And the world said . . . nothing. So I buried myself in work and got over it. If you dwell on these things, you’ll go nuts. The truth is, I didn’t f-up. I never really had the opportunity. End of story.

I should be boosting you up, giving you advice. But this is the 773rd post at the Childless by Marriage blog, and I’m running dry. Please, tell me your stories. Submit a guest post. Share in the comments how you get past those moments when you just can’t stand it, when you might have very logical reasons for being childless, but suddenly none of them make sense. Most of you are much younger than me and are still in the middle of your journey. Tell us about it.

We’ll talk about Thanksgiving next week. Between now and then, you might want to attend Jody Day’s webinar “Reclaiming the Childless Holidays!”  next Saturday. If you can’t attend the live presentation (9 a.m. PST), you can watch the recording later. Register here. https://bit.ly/3wVam9p I signed up.

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A lego in the dirt

I found a red Lego toy piece in the yard yesterday. It’s a small plastic rectangle, its holes crusted with dirt. Where did it come from? My life with Fred has never included Legos, although I have played with them in doctors’ waiting rooms and other people’s houses. I have always liked toys with which you could build things. But how did a Lego get here? We haven’t even had any young children visit us in the 11 years Fred and I have owned this house. Our house is surrounded by trees, no other house close enough for toys to wander our way.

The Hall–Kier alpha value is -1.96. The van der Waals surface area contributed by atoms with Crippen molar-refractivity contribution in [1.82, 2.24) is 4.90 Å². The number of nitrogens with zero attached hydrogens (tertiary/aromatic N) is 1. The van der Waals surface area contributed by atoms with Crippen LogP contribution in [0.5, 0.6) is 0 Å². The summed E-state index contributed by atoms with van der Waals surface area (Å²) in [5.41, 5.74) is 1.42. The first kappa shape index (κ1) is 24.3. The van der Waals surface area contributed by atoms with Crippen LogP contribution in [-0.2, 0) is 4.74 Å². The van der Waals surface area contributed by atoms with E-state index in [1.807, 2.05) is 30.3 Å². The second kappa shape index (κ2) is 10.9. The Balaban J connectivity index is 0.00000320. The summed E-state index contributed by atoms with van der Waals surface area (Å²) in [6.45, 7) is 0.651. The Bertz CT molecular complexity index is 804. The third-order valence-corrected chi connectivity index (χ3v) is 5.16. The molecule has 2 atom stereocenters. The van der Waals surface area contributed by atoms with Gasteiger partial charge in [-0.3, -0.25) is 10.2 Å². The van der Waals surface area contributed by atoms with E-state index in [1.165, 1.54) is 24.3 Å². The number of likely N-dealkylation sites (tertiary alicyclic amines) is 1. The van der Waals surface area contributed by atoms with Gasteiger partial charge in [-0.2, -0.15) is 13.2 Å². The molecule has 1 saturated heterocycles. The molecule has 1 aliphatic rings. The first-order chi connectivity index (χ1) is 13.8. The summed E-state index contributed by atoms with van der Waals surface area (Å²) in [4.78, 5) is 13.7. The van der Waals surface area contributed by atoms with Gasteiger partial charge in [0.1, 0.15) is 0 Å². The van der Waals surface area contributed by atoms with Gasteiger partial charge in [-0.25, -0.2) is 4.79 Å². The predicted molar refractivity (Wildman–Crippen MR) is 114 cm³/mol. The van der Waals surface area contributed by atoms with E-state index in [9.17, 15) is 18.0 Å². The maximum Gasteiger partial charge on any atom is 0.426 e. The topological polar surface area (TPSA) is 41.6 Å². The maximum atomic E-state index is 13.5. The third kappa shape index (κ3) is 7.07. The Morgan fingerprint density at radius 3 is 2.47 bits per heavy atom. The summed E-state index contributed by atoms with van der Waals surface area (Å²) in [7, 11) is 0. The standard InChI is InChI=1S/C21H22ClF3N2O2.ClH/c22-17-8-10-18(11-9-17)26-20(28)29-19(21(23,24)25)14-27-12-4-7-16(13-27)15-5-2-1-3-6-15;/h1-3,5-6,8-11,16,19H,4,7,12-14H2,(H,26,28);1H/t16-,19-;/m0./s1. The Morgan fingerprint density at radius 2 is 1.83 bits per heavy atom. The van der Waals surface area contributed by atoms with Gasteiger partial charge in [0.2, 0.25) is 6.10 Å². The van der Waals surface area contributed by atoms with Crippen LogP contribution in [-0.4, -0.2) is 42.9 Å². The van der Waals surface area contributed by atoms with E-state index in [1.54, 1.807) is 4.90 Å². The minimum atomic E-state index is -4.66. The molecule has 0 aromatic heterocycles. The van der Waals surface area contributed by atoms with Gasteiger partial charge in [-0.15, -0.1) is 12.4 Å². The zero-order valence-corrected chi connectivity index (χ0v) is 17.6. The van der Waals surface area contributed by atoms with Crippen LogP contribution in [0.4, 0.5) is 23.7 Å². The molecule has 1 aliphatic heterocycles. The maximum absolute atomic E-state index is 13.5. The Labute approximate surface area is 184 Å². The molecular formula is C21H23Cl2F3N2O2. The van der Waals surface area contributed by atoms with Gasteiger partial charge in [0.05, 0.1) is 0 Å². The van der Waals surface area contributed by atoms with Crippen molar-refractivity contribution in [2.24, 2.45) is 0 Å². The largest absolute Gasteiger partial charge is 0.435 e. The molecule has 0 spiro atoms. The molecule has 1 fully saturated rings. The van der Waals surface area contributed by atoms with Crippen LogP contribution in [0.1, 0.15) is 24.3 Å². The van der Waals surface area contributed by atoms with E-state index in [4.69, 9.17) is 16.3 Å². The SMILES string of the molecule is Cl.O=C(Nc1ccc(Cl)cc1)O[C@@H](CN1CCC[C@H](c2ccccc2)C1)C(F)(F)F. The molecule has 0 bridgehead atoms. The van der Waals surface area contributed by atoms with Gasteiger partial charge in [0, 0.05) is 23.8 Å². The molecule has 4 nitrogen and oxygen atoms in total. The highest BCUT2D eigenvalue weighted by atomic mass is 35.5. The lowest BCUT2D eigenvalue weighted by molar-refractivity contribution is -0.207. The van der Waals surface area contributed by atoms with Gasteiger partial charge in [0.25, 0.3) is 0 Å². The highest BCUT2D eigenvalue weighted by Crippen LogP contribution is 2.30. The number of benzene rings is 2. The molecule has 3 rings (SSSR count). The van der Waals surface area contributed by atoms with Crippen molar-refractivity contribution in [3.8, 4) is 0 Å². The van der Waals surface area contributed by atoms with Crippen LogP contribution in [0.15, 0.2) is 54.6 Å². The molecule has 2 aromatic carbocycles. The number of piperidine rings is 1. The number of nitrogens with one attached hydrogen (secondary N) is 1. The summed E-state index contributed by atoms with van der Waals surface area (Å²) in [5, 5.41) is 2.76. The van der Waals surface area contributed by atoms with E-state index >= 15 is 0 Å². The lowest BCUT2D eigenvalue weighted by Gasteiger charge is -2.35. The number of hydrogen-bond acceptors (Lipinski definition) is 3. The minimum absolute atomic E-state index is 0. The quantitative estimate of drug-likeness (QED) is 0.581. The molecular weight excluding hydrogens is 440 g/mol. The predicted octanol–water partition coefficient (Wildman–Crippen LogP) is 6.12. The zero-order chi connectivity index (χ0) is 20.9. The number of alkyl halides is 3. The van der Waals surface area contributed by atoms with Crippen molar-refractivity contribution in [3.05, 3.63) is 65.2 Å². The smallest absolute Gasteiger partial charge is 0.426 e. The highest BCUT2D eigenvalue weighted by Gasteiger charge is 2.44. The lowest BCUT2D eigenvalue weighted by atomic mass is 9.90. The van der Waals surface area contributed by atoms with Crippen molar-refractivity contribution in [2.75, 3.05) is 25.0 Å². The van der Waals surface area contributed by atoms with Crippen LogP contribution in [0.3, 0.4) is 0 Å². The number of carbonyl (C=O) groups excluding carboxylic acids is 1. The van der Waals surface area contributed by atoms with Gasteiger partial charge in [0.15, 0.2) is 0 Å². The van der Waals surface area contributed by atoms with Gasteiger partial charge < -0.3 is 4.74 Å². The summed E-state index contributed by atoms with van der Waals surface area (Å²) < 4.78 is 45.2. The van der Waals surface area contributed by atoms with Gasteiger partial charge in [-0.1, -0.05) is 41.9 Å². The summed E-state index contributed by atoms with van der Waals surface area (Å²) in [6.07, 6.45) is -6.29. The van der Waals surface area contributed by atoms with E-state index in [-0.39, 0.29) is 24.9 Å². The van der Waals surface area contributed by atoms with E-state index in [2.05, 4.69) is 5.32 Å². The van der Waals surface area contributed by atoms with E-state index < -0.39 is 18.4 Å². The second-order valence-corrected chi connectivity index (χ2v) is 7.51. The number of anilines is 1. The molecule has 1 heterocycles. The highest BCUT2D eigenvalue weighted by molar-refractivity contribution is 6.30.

The only answer is that the dogs dug up a piece of history from the family that lived here before, the Fends. They had four children, two sons and two daughters. Big pictures of them hung on the living room walls. Their oldest daughter was living on her own. The younger daughter, high school age, had cerebral palsy. We met her crawling from her bedroom into the hallway the day we took our second look at the house.

The room I use as my office belonged to the boys, who slept in bunk beds and left color crayon marks on the walls. While the older boy worked at his computer, the younger boy showed me his craft projects sitting on the windowsill. Now the walls have been repainted, the windows replaced, and the closet turned into a file room. My desk, shelves and writing paraphernalia fill the room where the boys used to sleep.

The Fends fell on hard times and had to leave the house that was probably the only home their children had known. Now it is a home where all signs of children have been erased. Souvenirs from our travels and our collections of ruby glass and shot glasses decorate the living room and den. It is definitely not a childproof house. But why bother? Children don’t come here.

I don’t want to throw the Lego piece away. It’s as if I have found one piece, and now I need to find the puzzle to which it belongs. I think that’s how it always is with childless women. Something is missing. We’ve got one lost Lego and we don’t know what to do with it.